With heavy hearts, the Cowboys took the field knowing football was only a diversion to the tragic events that occurred only a day earlier. The task at hand was both monumental and trivial. A loss was expected by virtually everyone.
But with perhaps something more to play for, the emotion-filled Cowboys pulled off a last-second, come-from-behind victory in Cincinnati, defeating the Bengals, 20-19.
Even from a purely football standpoint, this was going to be a tough game regardless. On the road against a surging Cincinnati squad, injuries having decimated the defense with no less than six key members of the defense sidelined.
Instead, Rob Ryan's unit came up big when they needed to. They allowed only one touchdown on the day and when the team absolutely needed to stop its opposition, the defense forced the Bengals to punt on their final two possessions.
All in all, Cincinnati held the upper hand as far as total yards, posting 336 to the Cowboys' 288. But Dallas had only one meaningless interception, kept the penalties manageable and narrowly took the time of possession, 30:11 to 29:49.
The Dallas defense held Bengals quarterback Andy Dalton to 206 yards off 20-of-33 passing with only one touchdown and one key interception. Four different players collected at least 40 yards receiving, but only one went for more than 20 yards.
With the middle of their defense decimated, the Cowboys struggled against the run, as Cincinnati rushed for 146 yards, BenJarvus Green-Ellis doing most of the damage with 89 yards on 12 carries.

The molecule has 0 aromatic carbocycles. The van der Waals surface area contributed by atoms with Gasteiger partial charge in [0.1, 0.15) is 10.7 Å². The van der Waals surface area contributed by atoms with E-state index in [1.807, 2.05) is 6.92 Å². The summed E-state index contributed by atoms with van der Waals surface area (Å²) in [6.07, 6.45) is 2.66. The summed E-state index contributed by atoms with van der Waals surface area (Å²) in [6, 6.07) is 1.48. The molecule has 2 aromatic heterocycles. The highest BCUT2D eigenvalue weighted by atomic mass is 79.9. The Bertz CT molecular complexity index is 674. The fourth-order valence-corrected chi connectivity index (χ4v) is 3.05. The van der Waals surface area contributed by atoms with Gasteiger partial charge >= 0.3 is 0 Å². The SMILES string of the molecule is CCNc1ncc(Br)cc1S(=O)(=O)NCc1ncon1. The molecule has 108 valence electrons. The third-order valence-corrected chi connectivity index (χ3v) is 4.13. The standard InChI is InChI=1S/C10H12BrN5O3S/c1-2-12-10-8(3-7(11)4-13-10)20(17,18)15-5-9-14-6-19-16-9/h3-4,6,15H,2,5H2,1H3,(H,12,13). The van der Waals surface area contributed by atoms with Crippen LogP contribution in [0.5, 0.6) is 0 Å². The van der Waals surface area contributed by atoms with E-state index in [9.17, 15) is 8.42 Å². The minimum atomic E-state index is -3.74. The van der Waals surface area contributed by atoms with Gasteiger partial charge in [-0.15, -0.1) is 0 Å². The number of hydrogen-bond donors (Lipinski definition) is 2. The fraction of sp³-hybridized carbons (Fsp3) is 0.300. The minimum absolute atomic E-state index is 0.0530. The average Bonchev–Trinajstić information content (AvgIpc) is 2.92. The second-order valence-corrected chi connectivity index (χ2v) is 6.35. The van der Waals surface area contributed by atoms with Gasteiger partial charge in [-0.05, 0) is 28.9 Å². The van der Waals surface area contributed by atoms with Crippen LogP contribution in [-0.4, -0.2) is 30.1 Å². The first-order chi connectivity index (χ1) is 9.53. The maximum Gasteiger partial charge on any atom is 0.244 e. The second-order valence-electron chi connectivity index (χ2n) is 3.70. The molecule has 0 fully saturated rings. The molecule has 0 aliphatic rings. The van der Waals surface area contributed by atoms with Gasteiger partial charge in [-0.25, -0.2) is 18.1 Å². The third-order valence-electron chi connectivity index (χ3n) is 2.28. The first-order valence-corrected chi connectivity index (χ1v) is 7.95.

Conversely, Dallas again wasn't able to do much in the running game with DeMarco Murray topping the club with just 53 yard on 21 tries, although he came up big late in the game with two huge first-down gains, and he scored the team's first touchdown.
Continuing his stellar play, Tony Romo threw for 268 yards on 25-of-43 plays, tossing one touchdown. Jason Witten, Dez Bryant and Miles Austin each had four catches while nine players overall hauled in a pass. Witten finished first with 62 total receiving yards while Bryant scored the lone touchdown grab.
The Cowboys opening drive was a thing of beauty, as Romo worked his team down the field while eating up 6:24 of clock. He mixed it up, throwing passes to fullback Lawrence Vickers out of the backfield for 11 yards, as well as a 21-yard shot to Dwayne Harris on the left side. Murray also rushed four times for 10 yards.
Unfortunately, the drive came up just short as on third-and-1 on the Cincinnati 19-yard line, a Romo pass to tight end James Hanna fell incomplete. Bailey came on for the chip-shot field goal, giving Dallas an early 3-0 lead.
It didn't last long. The Bengals came right back with an impressive drive that went 70 yards in just five plays, with 56 of those coming on just two rushing attempts. Green-Ellis went for 19 yards off right guard, which was followed by receiver Marvin Jones going around the left end or a big 37-yard gain. The drive was eventually capped with a shuffle pass from Dalton to Andrew Hawkins from 6 yards out, the home team's lead, 7-3.
That advantage grew to 10-3 on the Bengals' next possession. After Brian Moorman shanked a punt for only 23 yards, Dalton moved Cincy into field goal range, a pass to Jones going for 17 yards with another to Green picking up 16. That left a relatively easy 25-yard field goal for kicker Josh Brown and the three points.